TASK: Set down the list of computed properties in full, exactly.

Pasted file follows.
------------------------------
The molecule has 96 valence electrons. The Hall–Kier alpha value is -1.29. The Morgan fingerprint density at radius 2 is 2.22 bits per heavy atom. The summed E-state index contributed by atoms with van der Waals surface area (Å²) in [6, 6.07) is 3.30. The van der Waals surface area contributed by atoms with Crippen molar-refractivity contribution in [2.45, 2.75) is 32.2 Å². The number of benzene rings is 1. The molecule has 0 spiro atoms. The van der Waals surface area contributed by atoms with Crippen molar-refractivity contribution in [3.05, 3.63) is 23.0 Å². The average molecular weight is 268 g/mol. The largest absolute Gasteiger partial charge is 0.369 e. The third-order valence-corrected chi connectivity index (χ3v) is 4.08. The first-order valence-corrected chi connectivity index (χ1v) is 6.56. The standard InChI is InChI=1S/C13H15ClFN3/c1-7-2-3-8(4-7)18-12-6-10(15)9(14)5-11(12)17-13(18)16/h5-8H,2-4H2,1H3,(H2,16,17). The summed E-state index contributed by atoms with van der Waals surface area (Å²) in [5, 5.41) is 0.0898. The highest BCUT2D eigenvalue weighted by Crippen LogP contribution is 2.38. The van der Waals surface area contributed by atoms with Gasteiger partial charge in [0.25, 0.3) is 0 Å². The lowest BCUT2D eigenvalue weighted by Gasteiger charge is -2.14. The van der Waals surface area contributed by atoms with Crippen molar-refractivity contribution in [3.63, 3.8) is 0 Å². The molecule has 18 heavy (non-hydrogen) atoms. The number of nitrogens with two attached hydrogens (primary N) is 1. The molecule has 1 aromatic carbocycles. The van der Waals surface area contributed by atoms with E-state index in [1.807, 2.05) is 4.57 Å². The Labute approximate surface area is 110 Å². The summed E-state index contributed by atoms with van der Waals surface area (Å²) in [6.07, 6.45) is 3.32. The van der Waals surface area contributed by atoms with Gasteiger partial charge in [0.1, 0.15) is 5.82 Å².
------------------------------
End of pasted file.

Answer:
The molecule has 96 valence electrons. The Hall–Kier alpha value is -1.29. The Morgan fingerprint density at radius 2 is 2.22 bits per heavy atom. The summed E-state index contributed by atoms with van der Waals surface area (Å²) in [6, 6.07) is 3.30. The van der Waals surface area contributed by atoms with Crippen molar-refractivity contribution in [2.45, 2.75) is 32.2 Å². The number of benzene rings is 1. The molecule has 0 spiro atoms. The van der Waals surface area contributed by atoms with Crippen molar-refractivity contribution in [3.05, 3.63) is 23.0 Å². The average molecular weight is 268 g/mol. The largest absolute Gasteiger partial charge is 0.369 e. The third-order valence-corrected chi connectivity index (χ3v) is 4.08. The first-order valence-corrected chi connectivity index (χ1v) is 6.56. The standard InChI is InChI=1S/C13H15ClFN3/c1-7-2-3-8(4-7)18-12-6-10(15)9(14)5-11(12)17-13(18)16/h5-8H,2-4H2,1H3,(H2,16,17). The summed E-state index contributed by atoms with van der Waals surface area (Å²) in [5, 5.41) is 0.0898. The highest BCUT2D eigenvalue weighted by Crippen LogP contribution is 2.38. The van der Waals surface area contributed by atoms with Gasteiger partial charge in [0.25, 0.3) is 0 Å². The lowest BCUT2D eigenvalue weighted by Gasteiger charge is -2.14. The van der Waals surface area contributed by atoms with Crippen molar-refractivity contribution in [3.63, 3.8) is 0 Å². The molecule has 18 heavy (non-hydrogen) atoms. The number of nitrogens with two attached hydrogens (primary N) is 1. The molecule has 1 aromatic carbocycles. The van der Waals surface area contributed by atoms with E-state index in [1.807, 2.05) is 4.57 Å². The Labute approximate surface area is 110 Å². The summed E-state index contributed by atoms with van der Waals surface area (Å²) in [6.07, 6.45) is 3.32. The van der Waals surface area contributed by atoms with Gasteiger partial charge in [0.1, 0.15) is 5.82 Å².